Sheryl: Don’t look, but the guy behind you is doing the YMCA dance. He’s on the letter C.

Our building has both apartments and a hotel. Since our bathroom doesn’t’ have walls, and sometimes smells weird, they stayed on the hotel side. We did have them up to our balcony for appetizers and to see the boats waiting to enter the Panama Canal.

Boats waiting to transit the Panama Canal
The Panama Canal version of the cell phone waiting lot at the airport.

Mom: If I knew about the bathroom, I wouldn’t have drunk all this water?
Dad: Maybe there is a gas station nearby.

On the first day of their visit, we went to Casco Viejo which is the old part of town with lots of doors.

Iglesia de Merdec
Mom: Why do we have to stand here?
Jeff in the background: Just ignore Sheryl, she’ll make you stand there all day to take photos.

Since I didn’t read the guidebook first, every church we went into I thought was the cathedral. This statue was particularly interesting.

Statue of St. Hedwig
From the sign in front of the statue: “St. Hedwig founded monasteries along with her husband. On his death, Hedwig became a nun and continued to serve the poor and sick. Panamanian devotees come to her to request the grace of a home; for this, they offer houses at her feet.

After walking around town, two things happened.

  1. My hair became extremely crazy.
  2. I became a cooling tie user
Maybe the tangled hair on top of my hair will distract from this jaunty little scarf I’m wearing.

The cooling tie is a product (I bought mine from REI) that you soak in cold water and wear around your neck. It stays cool for hours, and so do you. At least this is what our friend Brian and my parents have told us. I have mocked them for years for their cooling tie usage. But when it’s 101 heat index, it was time to don the cooling tie. And I have to say, it really did work. Jeff still had some dignity and refused to wear his.

It was around this time, that Jeff may have become nervous about the upcoming week.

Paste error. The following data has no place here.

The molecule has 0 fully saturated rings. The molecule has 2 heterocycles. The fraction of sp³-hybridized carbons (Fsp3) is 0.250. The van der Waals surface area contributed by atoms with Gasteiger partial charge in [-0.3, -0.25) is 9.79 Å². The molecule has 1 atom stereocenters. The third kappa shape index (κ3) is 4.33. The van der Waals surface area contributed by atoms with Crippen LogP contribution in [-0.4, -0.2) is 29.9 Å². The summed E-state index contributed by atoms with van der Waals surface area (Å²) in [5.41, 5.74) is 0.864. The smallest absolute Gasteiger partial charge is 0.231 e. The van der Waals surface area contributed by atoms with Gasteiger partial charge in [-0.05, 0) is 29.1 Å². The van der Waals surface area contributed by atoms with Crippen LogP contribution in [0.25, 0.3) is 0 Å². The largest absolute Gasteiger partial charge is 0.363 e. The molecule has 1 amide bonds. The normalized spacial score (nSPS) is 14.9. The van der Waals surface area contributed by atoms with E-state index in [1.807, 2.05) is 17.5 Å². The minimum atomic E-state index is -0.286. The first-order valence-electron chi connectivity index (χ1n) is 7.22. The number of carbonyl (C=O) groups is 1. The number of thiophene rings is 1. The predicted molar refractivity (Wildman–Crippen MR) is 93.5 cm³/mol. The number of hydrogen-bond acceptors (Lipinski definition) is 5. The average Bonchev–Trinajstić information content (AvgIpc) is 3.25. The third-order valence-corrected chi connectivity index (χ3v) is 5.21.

Are they going to laugh like this for seven days straight.? Also, should I lend them a comb?

The next day we got up early and took an Uber to the Miraflores locks. This is the locks on the Pacific side of the Panama Canal.

Panama Canal - Miraflores Locks
Bet those people are hot without cooling ties.

The viewing platform was crowded but we found a spot to watch a ship filled with windmill blades transit the Miraflores Lock.

Panama Canal - Miraflores Locks
Here we are, ready to be amazed at the Panama Canal.

Ships take a LONG time to get through the locks.

Panama Canal - Miraflores Locks
Can’t they speed this up?

Like a really long time.

Panama Canal - Miraflores Locks
Don’t tell Dad, but I’m only watching this for his sake.
Panama Canal - Miraflores Locks
Don’t tell my parents but we’re only watching this for their sake.
Panama Canal - Miraflores Locks
Don’t tell Mom but I’m only watching this for her sake.

The boat was still in the locks when we realized we would all have heat stroke if we had to watch it go through completely. Inside the visitor center, they had a great museum that explained the history and workings of the canal.

Panama Canal - Miraflores Locks
Mom: I’m about to pass out from heatstroke.
Dad: I’m so hot, I’m taking a short nap standing up.

But the best part was where we could pretend to actually drive a ship through the Panama Canal.

Panama Canal - Miraflores Locks
I can’t believe how good I am at this. This is going to be my new profession.
Panama Canal - Miraflores Locks
Sheryl: Go left go left! I better give him more instructions on this walkie talkie.
Panama Canal - Miraflores Locks
Hello, welcome to the Panama Canal. Press one if you would like to transit.
Panama Canal - Miraflores Locks
Listen, buddy, this is 2020, you answer your own damn phones.
I really like what you’ve done with your hair.

This is what this guy’s hair looked like six years ago when Jeff and I visited.

Next, we went to the IMAX theater for a really good movie about the canal that was in 3D. Morgan Freeman was the narrator. Between his soothing voice, heatstroke and comfy chairs it was hard to stay awake.

I’ll sleep through the beginning, Mom, you sleep during the middle and Dad, you sleep during the end.

And then we were all canaled out and headed back to Panama City via Uber and went out to dinner.

Let’s get up even earlier tomorrow and see the Atlantic side.

Other interesting things:

There is a really fun website that shows the boats going through the canal, and ports around the world.


Here’s a webcam to watch boats go through the Panama Canal in realtime.


This book is excellent. My Dad and I both read it and learned a ton about the history of the canal.

The Path Between the Seas by David McCullough

If you are going to visit the locks this site has all the info you need:

I can’t believe I’m doing this, but I am recommending cooling ties. This is the one I bought and really liked.